Ovi -
we cover every issue
Stop human trafficking  
Ovi Bookshop - Free Ebook
Join Ovi in Facebook
Ovi Language
Ovi on Facebook
Stop violence against women
Murray Hunter: Opportunity, Strategy and Entrepreneurship
International Red Cross and Red Crescent Movement
BBC News :   - 
iBite :   - 
Belgium report Belgium report
by Euro Reporter
2011-03-05 09:36:53
Print - Comment - Send to a Friend - More from this Author
DeliciousRedditFacebookDigg! StumbleUpon
Belgium’s debt is great unifier as government talks drag on

There are 342 billion reasons why Belgium won’t break apart. That figure is the size of the national debt in Euros: 31,560 Euros ($43,560) for every Belgian on both sides of the north-south schism that has left the linguistically fractured country without a government 262 days after national elections. Unwilling to subsidize the economically depressed French- speaking south, the richer Dutch-speaking north is determined to grab powers from federal authorities. Looming over both is Europe’s third-highest debt load -- keeping the country in political limbo yet preventing it from unravelling.

“Belgium blowing up, to put it quaintly, I find that hard to imagine,” says Elmar Keutgen, 63, mayor of Eupen in the German-speaking east, itself a by-product of Belgium’s patchwork history. “There are a few unifying things: There’s the king, Brussels, the national debt and the easygoing lifestyle.”

Belgium’s political class -- led by Flemish nationalist Bart De Wever, the top vote-getter in the north in the June 13 election, and Socialist Elio Di Rupo, the winner in the French region -- has been unable to break the deadlock and forge a coalition to keep Europe’s fiscal crisis from lapping over the country’s borders. With interruptions for summer vacation, Christmas holidays and the February ski break, negotiations -- sometimes directly, sometimes through royal mediators -- have dwelled on institutional arrangements such as more regional control of health-care and unemployment insurance or the redistricting of voting precincts around Brussels, the mostly French-speaking capital and headquarters of the European Union and the North Atlantic Treaty Organization.


Belgium defends wage policy from German attack

Belgium has rejected a Franco/German plan to impose wide ranging economic changes on euro zone states. Germany wants an end to inflation-linked wages, which is on the statute books in Belgium, and believes that it reduces the country’s ability to compete in global markets.

Didier Reynders, the Belgian Finance Minister, explained why he is opposed to that: “I can understand the process, especially from the German side, where there has been wage moderation for many years, but now Germany is approving salary hikes that are much higher than in Belgium. So let us deal with the reality. As for France – look at the numbers. I could talk about Spain or other countries. Let’s look at the numbers there. In Belgium we will end up with a deficit slightly below four percent of GDP.” In response euronews journalist, Sergio Cantone pointed out to the minister that those who are protesting refuse to adhere to the German social model.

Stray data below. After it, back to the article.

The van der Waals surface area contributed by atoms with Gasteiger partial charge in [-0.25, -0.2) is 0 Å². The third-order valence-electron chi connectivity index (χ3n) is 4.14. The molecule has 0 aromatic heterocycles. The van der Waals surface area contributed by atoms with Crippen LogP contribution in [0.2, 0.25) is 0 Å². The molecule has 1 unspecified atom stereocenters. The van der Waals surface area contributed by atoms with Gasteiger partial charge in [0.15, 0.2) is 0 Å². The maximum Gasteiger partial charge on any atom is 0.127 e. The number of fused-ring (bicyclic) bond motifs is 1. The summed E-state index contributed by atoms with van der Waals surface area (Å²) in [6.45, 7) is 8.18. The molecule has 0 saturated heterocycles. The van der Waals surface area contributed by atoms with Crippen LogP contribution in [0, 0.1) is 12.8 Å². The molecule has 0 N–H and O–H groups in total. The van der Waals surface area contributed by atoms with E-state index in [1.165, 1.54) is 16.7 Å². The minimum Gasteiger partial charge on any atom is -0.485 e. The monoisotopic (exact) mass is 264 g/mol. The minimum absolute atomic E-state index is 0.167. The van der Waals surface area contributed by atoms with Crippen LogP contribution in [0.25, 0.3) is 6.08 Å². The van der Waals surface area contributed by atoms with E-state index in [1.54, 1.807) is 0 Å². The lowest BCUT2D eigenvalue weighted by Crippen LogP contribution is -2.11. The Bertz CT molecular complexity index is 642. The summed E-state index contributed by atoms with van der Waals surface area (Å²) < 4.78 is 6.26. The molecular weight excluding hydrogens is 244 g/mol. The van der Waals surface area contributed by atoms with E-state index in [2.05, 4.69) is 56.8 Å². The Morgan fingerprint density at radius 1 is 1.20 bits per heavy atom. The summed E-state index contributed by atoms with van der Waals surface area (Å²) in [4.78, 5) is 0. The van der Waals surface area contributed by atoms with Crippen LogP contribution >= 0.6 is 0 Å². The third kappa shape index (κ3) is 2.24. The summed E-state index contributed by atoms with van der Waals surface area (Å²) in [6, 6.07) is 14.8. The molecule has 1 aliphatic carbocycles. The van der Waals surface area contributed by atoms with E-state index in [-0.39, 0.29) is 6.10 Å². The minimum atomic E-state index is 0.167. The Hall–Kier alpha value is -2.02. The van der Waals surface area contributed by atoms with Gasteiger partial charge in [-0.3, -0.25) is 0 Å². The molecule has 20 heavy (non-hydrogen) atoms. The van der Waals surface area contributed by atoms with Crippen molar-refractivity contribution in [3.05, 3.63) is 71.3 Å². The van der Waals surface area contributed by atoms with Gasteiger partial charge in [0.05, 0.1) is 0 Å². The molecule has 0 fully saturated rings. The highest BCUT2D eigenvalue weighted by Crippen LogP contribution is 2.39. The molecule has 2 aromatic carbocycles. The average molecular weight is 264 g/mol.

Reynders said: “They just don’t want tough wage restraints like they had in Germany over the last 10 years. I think we need to realise that if we want growth in the country we need to develop economic activity to improve the general well being in the country. Germany had a specific problem to deal with in the 80’s – reunification. So West Germany came to the aid of East Germany. We are not in this situation and therefore our concern is to say, you take economic decisions to create growth to benefit the whole population.”


Belgian unions block port, industries, in demand for more pay; employers condemn actions

Unions disrupted public transport in parts of Belgium and blocked industrial sites to demand better pay rises. In a daylong protest Friday, bus and train schedules were affected, while the blocking of roads around Antwerp also affected work at one of the world's biggest harbours.

The day of action came after pay negotiations between unions and employers ended in deadlock. Belgium's caretaker government stepped in with its own proposals for labour agreements but the socialist and liberal unions rejected them as insufficient. The Christian Democrat union backs the deal. The federation of employers has condemned the day of action.

Print - Comment - Send to a Friend - More from this Author

Get it off your chest
 (comments policy)

© Copyright CHAMELEON PROJECT Tmi 2005-2008  -  Sitemap  -  Add to favourites  -  Link to Ovi
Privacy Policy  -  Contact  -  RSS Feeds  -  Search  -  Submissions  -  Subscribe  -  About Ovi